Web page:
The Rotary Club of Birmingham volunteers at a food bank.

The Rotary Club of Birmingham volunteers at a food bank.

Photo provided by The Rotary Club of Birmingham

Rotary Club of Birmingham celebrates 100 years

By: Mary Genson | Birmingham-Bloomfield Eagle | Published April 16, 2024


BIRMINGHAM — For the last 100 years, the Rotary Club of Birmingham has been making an impact on communities local and international.

It all began in Chicago in 1905. Rotary International now boasts over 1.2 million members in 33,000 clubs internationally. Members include volunteers who work to make an impact in communities across the world under the motto “Service Above Self.”

The Rotary Club of Birmingham was chartered in 1924 and has since dedicated efforts to protecting peace, fighting disease, supporting education and more. The club currently consists of approximately 45 active participants.

“We are the largest and most active Rotary Club in all of Oakland County,” club President Bryan Frank said.

Over the last 100 years of the club, they have completed over 100 service projects. The Rotary Club of Birmingham’s all-time giving to Rotary International is $499,348. This includes $165,000 to the annual fund and $189,000 to its polio eradication campaign.


International projects
Rotary International has made the eradication of polio throughout the world a priority. They began their efforts in 1979, when they provided vaccinations for 6 million children in the Philippines. There are now only a few counties where polio is prevalent.

Rotary Club of Birmingham Public Relations Chair John Westerheide said the Birmingham club has focused on providing clean water to people in the world who don’t have access to it. In the past, they have worked in conjunction with Rotary International, building wells in the Philippines and Guatemala.


Local projects
“As a Birmingham Rotary Club, we focus on local projects and we do service projects that provide good in our area,” Westerheide said.

Recent local efforts include providing therapy dogs in Birmingham Public Schools, a literacy program for elementary school children in Pontiac and feeding the homeless at HOPE Shelters. They also provided HOPE Shelters with a grant to fix problems with their plumbing and update their kitchen facility so that they can better serve their constituents.

Locally, the club has received positive feedback on their service projects. For example, Frank said, he has a daughter who attends a Birmingham middle school that received a therapy dog and has been able to see the impact of these therapy dogs in the schools.

The Rotary Club of Birmingham received a statement from BPS Superintendent Embekka Roberson regarding the therapy dog project.

“On behalf of Birmingham Public Schools, I extend our deepest gratitude to the Birmingham Rotary Club as they celebrate a century of impactful service,” the statement reads. “Your visionary support and generous funding have been the driving force behind the success of our therapy dog program. This initiative has not only enriched the educational experience but has also offered invaluable emotional support to countless students. As we mark this milestone together, we celebrate the enduring legacy of compassion and community that the Birmingham Rotary Club has bestowed upon our schools. Here’s to a century of making a positive difference in the lives of our students, and to many more years of shared success and collaboration.”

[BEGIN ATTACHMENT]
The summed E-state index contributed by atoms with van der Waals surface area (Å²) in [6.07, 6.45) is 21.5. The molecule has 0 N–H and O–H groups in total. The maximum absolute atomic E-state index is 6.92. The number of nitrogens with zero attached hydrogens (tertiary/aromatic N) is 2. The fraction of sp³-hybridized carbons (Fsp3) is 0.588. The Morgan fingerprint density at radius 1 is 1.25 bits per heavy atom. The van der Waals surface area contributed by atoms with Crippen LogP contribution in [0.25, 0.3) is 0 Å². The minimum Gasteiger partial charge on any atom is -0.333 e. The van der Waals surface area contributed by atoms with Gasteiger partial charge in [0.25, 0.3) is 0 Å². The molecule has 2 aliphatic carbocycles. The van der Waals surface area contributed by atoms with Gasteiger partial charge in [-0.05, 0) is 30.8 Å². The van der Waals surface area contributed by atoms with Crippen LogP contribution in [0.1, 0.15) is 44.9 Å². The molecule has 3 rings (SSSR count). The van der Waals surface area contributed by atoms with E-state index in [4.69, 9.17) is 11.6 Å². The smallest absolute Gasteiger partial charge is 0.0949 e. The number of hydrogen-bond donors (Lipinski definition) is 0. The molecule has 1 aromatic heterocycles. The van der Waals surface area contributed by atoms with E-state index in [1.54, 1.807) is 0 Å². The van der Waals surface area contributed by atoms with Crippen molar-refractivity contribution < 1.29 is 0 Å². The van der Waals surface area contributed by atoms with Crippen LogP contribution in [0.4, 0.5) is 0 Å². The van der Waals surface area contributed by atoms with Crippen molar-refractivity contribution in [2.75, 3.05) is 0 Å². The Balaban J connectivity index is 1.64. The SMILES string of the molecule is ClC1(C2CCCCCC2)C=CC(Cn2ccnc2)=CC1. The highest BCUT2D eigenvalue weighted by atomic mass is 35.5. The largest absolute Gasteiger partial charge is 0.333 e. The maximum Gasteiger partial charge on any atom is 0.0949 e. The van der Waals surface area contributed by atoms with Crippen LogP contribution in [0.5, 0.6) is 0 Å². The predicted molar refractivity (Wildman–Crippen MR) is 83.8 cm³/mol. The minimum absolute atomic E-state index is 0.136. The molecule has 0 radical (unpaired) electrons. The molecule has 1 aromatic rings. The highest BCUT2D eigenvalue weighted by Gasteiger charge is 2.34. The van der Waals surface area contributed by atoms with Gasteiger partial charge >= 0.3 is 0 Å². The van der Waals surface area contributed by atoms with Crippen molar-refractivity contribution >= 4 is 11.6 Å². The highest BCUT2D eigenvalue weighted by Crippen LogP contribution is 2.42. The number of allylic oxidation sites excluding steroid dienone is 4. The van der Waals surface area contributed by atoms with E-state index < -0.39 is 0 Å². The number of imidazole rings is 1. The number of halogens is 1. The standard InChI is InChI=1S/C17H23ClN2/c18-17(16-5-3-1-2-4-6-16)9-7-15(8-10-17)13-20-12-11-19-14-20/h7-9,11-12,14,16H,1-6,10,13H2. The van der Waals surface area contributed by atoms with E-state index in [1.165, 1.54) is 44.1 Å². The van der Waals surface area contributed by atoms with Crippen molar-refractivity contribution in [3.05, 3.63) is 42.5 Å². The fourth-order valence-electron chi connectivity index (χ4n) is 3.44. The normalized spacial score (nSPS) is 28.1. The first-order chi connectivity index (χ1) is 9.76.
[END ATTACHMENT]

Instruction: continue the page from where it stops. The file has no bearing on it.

Social events
In addition to impactful service projects, the Birmingham Rotary Club regularly holds fun social activities. For example, they have monthly “Third Thursday” happy hours at bar and restaurant locations in Birmingham. They also go to sporting events as a group. Most recently, they attended a Red Wings game. Annually, the Birmingham Rotary Club holds a golf outing.

At the end of each fiscal year, June 30, they have a party to celebrate a year’s worth of community and international impact.


Anniversary celebration
To celebrate their centennial, the Birmingham Rotary Club is hosting an event at 6 p.m. May 9. One hundred years of the club’s impact will be celebrated at the Kingsley Inn, 39475 Woodward Ave. in Bloomfield Hills.

In addition to a lively night of food and dancing, there will be a silent auction and a 50/50 drawing.

They have identified three beneficiaries of the fundraising efforts of this event. The first one is an international clean water project for Guatemala, and the other two are local projects: construction of a disc golf course for the Boy Scouts and a future park project in Birmingham that will benefit children. The city of Birmingham is looking at constructing an all-access, universal playground.

Tickets cost $125 and include a three-course meal, one drink, dancing and live music by Collision Six. There is also an option to purchase a table for eight guests for $900.

Find information on sponsorships and ticket purchases on the event page at